U.S. F-22s Intercept Russian Tu-95 bombers, Su-35 fighters and A-50 AEW Aircraft Entering Alaskan ADIZ

Two F-22s escort a Tu-95. (Image via Zvezda)

Routine activity in the Alaskan Air Defense Identification Zone. The only interesting details this time, is that NORAD disclosed the distance from the “Alaskan shores” at which the Russian “packages” were intercepted.

On Jun. 10, 2020, U.S. F-22 Raptors, supported by KC-135 Stratotanker and E-3 Sentry AWACS aircraft, under NORAD (North American Aerospace Defense Command) control completed two intercepts of Russian formations entering the Alaskan Air Defense Identification Zone.

According to NORAD, “The first formation consisted of two Tu-95 bombers, accompanied by two Su-35 fighter jets and an A-50 airborne early warning and control aircraft, which came within 20 nautical miles of Alaskan shores. The second formation consisted of two Tu-95 bombers supported by an A-50 and came within 32 nm. The Russian military aircraft remained in international airspace and at no time did they enter United States sovereign airspace.”

The ADIZ, or “Air Defense Identification Zone”, where the intercept occurred is international airspace that extends 200 miles from the U.S./Canadian coastline and is monitored in the interest of national security. U.S. territorial airspace begins only 12 miles from the coastline. Usually, the Russian aircraft stay well clear of the 12-mile U.S. air space limit during their long-range exercises; in this case it at least worth of note that the U.S. Command released details about the distance at which the Russians were intercepted: respectively 20 and 32NM. It would be interesting to understand exactly which were the “Alaskan shores” skirted by the Russian package, to have a clear idea of the area where the intercept occurred: the Aleutinian islands, a chain of 14 large volcanic islands and 55 smaller islands, most of those belonging to Alaska, are quite far from the mainland.

As often explained in details, Bears sometimes fly near international borders along with Su-35s and A-50s to collect data about a country’s air defense network and to collect mapping and signals intelligence to build a communications and early warning “Order of Battle” so that radio and radar frequencies can be identified and cataloged for future use. The missions may happen periodically as the electronic order of battle is changed frequently to maintain operational security. Depending on the weather and time of day, the intercepts, when and if they happen, can produce incredible photos and video. The United States also conducts similar surveillance missions close to Russian airspace (and other areas of interest) for similar reasons.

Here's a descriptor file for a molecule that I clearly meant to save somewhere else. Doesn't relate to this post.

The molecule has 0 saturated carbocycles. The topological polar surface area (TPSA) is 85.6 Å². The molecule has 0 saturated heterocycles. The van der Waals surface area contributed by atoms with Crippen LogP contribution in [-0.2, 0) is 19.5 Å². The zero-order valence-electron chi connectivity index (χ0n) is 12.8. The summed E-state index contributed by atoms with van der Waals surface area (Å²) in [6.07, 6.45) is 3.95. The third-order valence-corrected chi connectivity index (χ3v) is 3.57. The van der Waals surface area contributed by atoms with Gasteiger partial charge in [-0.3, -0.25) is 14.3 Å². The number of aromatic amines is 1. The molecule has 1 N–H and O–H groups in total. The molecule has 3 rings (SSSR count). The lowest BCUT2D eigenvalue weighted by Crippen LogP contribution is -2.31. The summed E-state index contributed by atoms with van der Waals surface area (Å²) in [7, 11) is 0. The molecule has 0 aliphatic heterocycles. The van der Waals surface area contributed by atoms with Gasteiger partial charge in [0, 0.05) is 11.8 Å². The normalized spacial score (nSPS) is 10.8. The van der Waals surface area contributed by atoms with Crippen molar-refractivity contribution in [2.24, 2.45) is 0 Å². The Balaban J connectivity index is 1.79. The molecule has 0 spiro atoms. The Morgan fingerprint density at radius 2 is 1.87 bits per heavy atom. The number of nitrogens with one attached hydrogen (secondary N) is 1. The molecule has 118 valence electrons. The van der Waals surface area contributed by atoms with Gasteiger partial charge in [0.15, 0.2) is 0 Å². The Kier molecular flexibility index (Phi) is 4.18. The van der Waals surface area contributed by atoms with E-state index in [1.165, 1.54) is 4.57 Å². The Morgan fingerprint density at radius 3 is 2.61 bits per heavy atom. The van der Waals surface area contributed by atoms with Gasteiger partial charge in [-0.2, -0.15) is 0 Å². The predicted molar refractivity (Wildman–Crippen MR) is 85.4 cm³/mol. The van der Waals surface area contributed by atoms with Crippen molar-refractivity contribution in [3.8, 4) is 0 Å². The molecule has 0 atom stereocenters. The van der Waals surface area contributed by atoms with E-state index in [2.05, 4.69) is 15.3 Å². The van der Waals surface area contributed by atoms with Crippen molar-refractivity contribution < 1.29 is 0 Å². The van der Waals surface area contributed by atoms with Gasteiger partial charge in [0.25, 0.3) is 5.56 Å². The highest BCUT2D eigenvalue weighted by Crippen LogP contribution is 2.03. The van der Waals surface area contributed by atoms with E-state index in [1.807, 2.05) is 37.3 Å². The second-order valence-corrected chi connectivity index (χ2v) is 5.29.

A video of the intercept filmed from inside a Tu-95 was released by Russian Government sponsored Zvezda:

As per standard peacetime QRA (Quick Reaction Alert) procedures, F-22s carry out their intercept missions with radar reflectors and external fuel tanks as there’s no need for the fighters to fly in stealth mode, quite the opposite.

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About David Cenciotti
David Cenciotti is a journalist based in Rome, Italy. He is the Founder and Editor of “The Aviationist”, one of the world’s most famous and read military aviation blogs. Since 1996, he has written for major worldwide magazines, including Air Forces Monthly, Combat Aircraft, and many others, covering aviation, defense, war, industry, intelligence, crime and cyberwar. He has reported from the U.S., Europe, Australia and Syria, and flown several combat planes with different air forces. He is a former 2nd Lt. of the Italian Air Force, a private pilot and a graduate in Computer Engineering. He has written five books and contributed to many more ones.